Is it Time to Sell Your Dividend Stocks?
The first four-plus months of 2013 have been kind to most investors, and especially kind to investors focused on large-cap dividend growth stocks. So, is it time to take those gains and go home? Maybe. To answer that question, however, investors first need to disconnect themselves from the headlines and “the market,” and instead focus on the specifics of each company stock in question.
Simple Questions Need Clear Answers
Why did you buy it? (Was it selling at a discount?) Why are you holding it? (Do you enjoy those dividends?) Has your financial situation changed since you bought it? What do you want from it in the future? (Growth? Dividends?) As I’ve written before, whether you use mutual funds, exchange-traded funds (ETFs) or individual securities, Buy, Hold & Hope, is not a viable investing platform. But, how do you know when a “hold” should become a “sell”? Dividend growth stocks can be especially tricky on the sell side. After all, such stocks are typically bought for historical rising income. None the less, every stock needs an exit plan.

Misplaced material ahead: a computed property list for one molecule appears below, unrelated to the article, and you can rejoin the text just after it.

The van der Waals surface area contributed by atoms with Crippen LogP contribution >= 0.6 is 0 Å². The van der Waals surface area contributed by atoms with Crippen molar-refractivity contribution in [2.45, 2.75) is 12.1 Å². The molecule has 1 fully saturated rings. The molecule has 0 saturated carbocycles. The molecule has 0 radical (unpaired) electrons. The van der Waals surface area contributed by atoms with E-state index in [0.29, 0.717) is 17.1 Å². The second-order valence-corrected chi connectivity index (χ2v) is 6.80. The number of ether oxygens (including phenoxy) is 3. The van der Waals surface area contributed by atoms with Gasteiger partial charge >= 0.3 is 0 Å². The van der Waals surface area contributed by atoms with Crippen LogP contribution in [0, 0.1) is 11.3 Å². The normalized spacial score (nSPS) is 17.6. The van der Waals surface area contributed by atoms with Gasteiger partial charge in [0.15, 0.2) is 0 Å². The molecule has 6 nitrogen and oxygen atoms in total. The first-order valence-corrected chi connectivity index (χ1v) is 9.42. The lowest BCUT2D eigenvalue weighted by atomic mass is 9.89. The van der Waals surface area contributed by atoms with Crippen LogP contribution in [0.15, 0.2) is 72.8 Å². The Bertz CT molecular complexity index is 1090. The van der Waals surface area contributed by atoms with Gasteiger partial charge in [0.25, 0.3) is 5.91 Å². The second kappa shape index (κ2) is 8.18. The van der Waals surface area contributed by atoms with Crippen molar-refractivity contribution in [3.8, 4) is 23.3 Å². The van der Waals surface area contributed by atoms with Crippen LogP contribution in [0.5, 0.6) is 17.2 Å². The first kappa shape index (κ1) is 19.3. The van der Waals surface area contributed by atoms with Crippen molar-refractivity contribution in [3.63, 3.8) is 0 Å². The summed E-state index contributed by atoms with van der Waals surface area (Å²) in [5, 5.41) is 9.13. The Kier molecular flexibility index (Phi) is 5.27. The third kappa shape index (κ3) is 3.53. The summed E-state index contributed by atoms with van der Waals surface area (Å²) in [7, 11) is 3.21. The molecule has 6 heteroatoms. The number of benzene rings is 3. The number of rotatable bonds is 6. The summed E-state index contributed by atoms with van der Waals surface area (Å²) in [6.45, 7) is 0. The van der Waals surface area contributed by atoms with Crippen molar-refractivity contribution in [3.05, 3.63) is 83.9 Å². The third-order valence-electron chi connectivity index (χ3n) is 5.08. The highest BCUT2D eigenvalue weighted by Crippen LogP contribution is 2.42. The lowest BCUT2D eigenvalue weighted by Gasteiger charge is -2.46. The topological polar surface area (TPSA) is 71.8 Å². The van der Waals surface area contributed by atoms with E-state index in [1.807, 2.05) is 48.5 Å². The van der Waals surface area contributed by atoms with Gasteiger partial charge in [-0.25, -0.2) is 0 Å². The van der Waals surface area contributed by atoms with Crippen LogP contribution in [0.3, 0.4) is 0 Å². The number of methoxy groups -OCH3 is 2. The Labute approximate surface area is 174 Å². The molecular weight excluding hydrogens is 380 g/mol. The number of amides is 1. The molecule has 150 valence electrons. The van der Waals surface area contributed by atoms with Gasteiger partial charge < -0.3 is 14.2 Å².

Intellect over Emotion over Greed
The very short term tale of Pepsi. As 2013 began, investors could buy a share of PepsiCo (PEP) for $68.43. At the time, the stock was yielding 3%, had raised its dividend for 42 years and had a 10-year dividend growth rate north of 10%. Such numbers begged for a closer look. Fast forward to early May. While the S&P 500 is boasting a total return of nearly 15%, Pepsi has rewarded investors with a 22% total return. If you bought the stock, purely for income, how can you argue with getting nearly 7 years of income in 4 short months? Well, argue you should, as you decide what to do with your shares. Do you hold for the 3% yield on cost, which is tough to replace? Do you sell all those shares and smile with your healthy gain? Do you take some profit, and hold the rest? The answer lies in a combination of why you bought the stock in the first place and where you are today on your financial journey. If you don’t have a plan for your investments, I recommend finding a fee-only investment advisor who can offer advice and recommendations without the inherent conflict of commissioned investment sales.